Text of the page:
By Henry M. Holden
Most of us go to the supermarket, the mall, and handle money, in a routine way, without a second thought. But not everybody has this freedom to move about.
For children and teens with special needs, these routine trips are sometimes challenging, intimidating, and scary, but for some special needs’ children that is about to change.
“LifeTown has been a decade-long project created by Friendship Circle, a non-profit organization which provides children and teens with special needs with real-life learning experiences while offering support to their families,” said Rabbi Zalman Grossbaum, executive director of Friendship Circle.
Rabbi Grossbaum points out that while Friendship Circle offers Judaic programming, LifeTown is a separate entity with no religious affiliation.
LifeTown is taking a new approach to the traditional downtown shopping areas carving out a replica of a small town shopping mall in a 53,000 square-foot repurposed vacant factory. “Every square inch of this building has a meaning and purpose,” said Rabbi Grossbaum. “This building is maximized in many ways We arrange it so that everyone has an opportunity to be involved in a meaningful way.
The complex took over 10 years to build and cost $18.5 million and was financed through partnerships and donations.
LifeTown’s focal point is “Life Village,” a simulated Main Street that will help prepare those with special needs for independent living.
“What we want to do is create a space where it’s easy for those with special needs and the wider outside community can interact and learn from each other,” said Rabbi Grossbaum.
Volunteers play the role of shopkeepers and help teach the students about shopping, budgeting and how money is used. Teens can buy food at the grocery store, get a manicure at the salon or go to a movie. If their money runs low, some of the teens have taken on jobs as “police officers” and cashiers. Part of LifeTown is a real bank where the children and teens can take out real money and use it at 15 different store fronts including a movie theater, florist and salon.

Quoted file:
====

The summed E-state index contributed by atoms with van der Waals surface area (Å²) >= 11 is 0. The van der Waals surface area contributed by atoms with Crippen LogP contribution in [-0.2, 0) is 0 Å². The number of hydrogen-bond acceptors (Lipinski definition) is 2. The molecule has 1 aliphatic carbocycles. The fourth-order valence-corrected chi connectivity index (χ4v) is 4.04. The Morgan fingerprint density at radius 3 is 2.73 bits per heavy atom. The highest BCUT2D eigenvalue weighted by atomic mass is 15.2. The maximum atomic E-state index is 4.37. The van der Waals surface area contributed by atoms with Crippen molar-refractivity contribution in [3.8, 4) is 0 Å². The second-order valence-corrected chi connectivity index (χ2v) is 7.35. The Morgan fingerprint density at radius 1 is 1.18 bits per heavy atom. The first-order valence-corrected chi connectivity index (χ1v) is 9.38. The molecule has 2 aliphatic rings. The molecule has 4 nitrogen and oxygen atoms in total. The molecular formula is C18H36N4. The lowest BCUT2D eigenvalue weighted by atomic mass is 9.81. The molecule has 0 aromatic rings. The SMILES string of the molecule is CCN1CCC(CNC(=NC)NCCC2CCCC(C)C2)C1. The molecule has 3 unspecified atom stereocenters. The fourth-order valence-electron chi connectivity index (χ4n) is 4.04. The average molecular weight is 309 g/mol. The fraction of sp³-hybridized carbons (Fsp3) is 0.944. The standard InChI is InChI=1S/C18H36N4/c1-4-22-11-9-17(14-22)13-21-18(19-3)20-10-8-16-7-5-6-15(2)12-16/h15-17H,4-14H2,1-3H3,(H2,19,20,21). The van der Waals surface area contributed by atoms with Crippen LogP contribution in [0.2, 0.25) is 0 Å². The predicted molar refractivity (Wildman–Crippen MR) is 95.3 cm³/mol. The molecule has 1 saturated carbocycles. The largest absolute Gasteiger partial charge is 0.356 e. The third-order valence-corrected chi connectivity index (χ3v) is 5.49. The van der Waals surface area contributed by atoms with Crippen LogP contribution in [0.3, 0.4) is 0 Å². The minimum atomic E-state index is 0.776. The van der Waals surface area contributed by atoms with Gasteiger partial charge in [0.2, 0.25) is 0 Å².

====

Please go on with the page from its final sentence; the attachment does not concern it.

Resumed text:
“What we really want is the interaction between the larger community and the special needs community, so that everyone is learning from each other,” Rabbi Grossbaum said.
“We have a fully functioning medical center here, but we won’t be practicing medicine, we’ll be practicing practicing medicine.”
The children and teens who have sensory issues can be intimidated by spaces such as a doctor’s or the dentist’s office. Actual medical professionals run the dentist and doctor’s office.
Here students can become familiar with the instruments they might encounter, calming their nerves for when they have a real check-up.
“We’ll have medical students come here as well,” said Rabbi Grossbaum, “because they will be the ones interacting with these children and teens in becoming comfortable.”
“It’s all about giving them meaningful experiences, teaching them life skills and hopefully doing a project they can go home with,” Rabbi Grossbaum said.
“Our distinctive approach of pairing participants with teen volunteers, motivates, inspires and enriches everyone involved. At the heart of all Friendship Circle programming is the belief that every individual can be a productive member of the community and benefit from inclusive programming.”
“Our programs are based on hundreds of teen and adult volunteers. The students can learn and experience life skills and job training all in the safety of this environment and then they can go out in the real world and apply the skills they have learned.”
“Five years from now, if everyone who comes to LifeTown considers it a success for individuals with special needs, where everybody feels welcome and can celebrate life together and to learn from each other and given an opportunity to blossom, then we will have been successful,” said Rabbi Grossbaum.
More information can be found on the LifeTown website at www.lifetown.com